Justin Peck

Justin Peck, the prolific resident choreographer at New York City Ballet, was recently profiled on CBS news. The piece features performance and rehearsal clips from several of his newest creations: 'Rōdē,ō: Four Dance Episodes, Belles-Lettres, Heatscape (choreographed for Miami City Ballet) and scenes from the documentary film Ballet 422.

It’s no secret that as mainstream newspapers have folded or cut costs in recent years, dance criticism has taken a major hit. And while some dancers may have adverse feelings towards critics (especially if they’ve been on the receiving end of a bad review), criticism is nonetheless a vital facet of arts coverage, one that sparks debate and conversation about a performance and draws interest to the company in question.

You've probably heard about the documentary Ballet 422, which is in theaters February 6. The film is directed by Jody Lee Lipes, and chronicles the making of New York City Ballet's 422nd world premiere: Justin Peck's Paz de la Jolla.

If you're a ballet fan, you've probably already noticed the dance films created by fomer Miami City Ballet dancer Ezra Hurwitz.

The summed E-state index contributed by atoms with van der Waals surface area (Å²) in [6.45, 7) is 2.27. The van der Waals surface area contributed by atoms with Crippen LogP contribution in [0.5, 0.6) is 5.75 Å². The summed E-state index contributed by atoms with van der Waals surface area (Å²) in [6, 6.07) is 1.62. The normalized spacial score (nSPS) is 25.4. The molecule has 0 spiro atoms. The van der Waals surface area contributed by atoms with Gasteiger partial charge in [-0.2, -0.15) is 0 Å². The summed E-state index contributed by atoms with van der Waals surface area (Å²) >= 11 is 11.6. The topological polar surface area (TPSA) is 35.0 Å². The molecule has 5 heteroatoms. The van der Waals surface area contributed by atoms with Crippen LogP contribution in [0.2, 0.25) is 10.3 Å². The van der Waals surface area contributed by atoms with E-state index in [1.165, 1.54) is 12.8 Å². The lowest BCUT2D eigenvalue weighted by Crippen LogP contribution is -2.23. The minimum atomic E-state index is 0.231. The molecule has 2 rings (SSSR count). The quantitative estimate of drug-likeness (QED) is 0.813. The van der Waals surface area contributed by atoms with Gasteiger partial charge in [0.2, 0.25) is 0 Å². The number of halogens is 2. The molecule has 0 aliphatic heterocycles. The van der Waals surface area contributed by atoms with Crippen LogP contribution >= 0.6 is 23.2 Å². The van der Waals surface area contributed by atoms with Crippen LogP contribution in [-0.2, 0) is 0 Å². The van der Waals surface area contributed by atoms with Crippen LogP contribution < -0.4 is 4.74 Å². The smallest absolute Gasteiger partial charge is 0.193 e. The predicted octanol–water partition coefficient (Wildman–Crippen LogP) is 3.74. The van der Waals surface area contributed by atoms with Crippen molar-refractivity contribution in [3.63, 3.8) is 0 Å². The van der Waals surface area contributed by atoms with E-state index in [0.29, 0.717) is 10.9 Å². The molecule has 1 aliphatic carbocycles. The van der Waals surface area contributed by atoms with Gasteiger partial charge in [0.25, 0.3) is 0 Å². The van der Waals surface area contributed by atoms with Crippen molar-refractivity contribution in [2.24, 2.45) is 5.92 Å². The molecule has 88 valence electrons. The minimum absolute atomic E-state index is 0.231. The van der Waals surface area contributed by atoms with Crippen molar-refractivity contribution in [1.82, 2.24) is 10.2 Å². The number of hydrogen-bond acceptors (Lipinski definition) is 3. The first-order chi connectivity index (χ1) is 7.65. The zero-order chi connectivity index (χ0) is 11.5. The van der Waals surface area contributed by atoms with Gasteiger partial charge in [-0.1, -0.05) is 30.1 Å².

Choreographer and New York City Ballet soloist Justin Peck must be one of the busiest guys in ballet: Somehow he's dancing full-time while also creating what seems like a never-ending string of imaginative new works. His latest for NYCB, Everywhere We Go, premieres May 8. It marks Peck's second time using music by indie darling (and talented classical composer) Sufjan Stevens, and his first time working collaboratively with Stevens on a score.

The Tribeca Film Festival announced the films of its 2014 World Documentary Competition yesterday. Excitingly, one of the 12 chosen is Ballet 422, the collaboration between Ellen Bar, a former New York City Ballet soloist and the company's director of media projects, and choreographer Justin Peck.

Is ballet's post-Balanchine choreography rut finally over? Roslyn Sulcas, a contributor to Pointe, argues today in The New York Times that it is. She points out that works by Christopher Wheeldon, Alexei Ratmansky and Wayne McGregor offer a completely new way of using the classical vocabulary.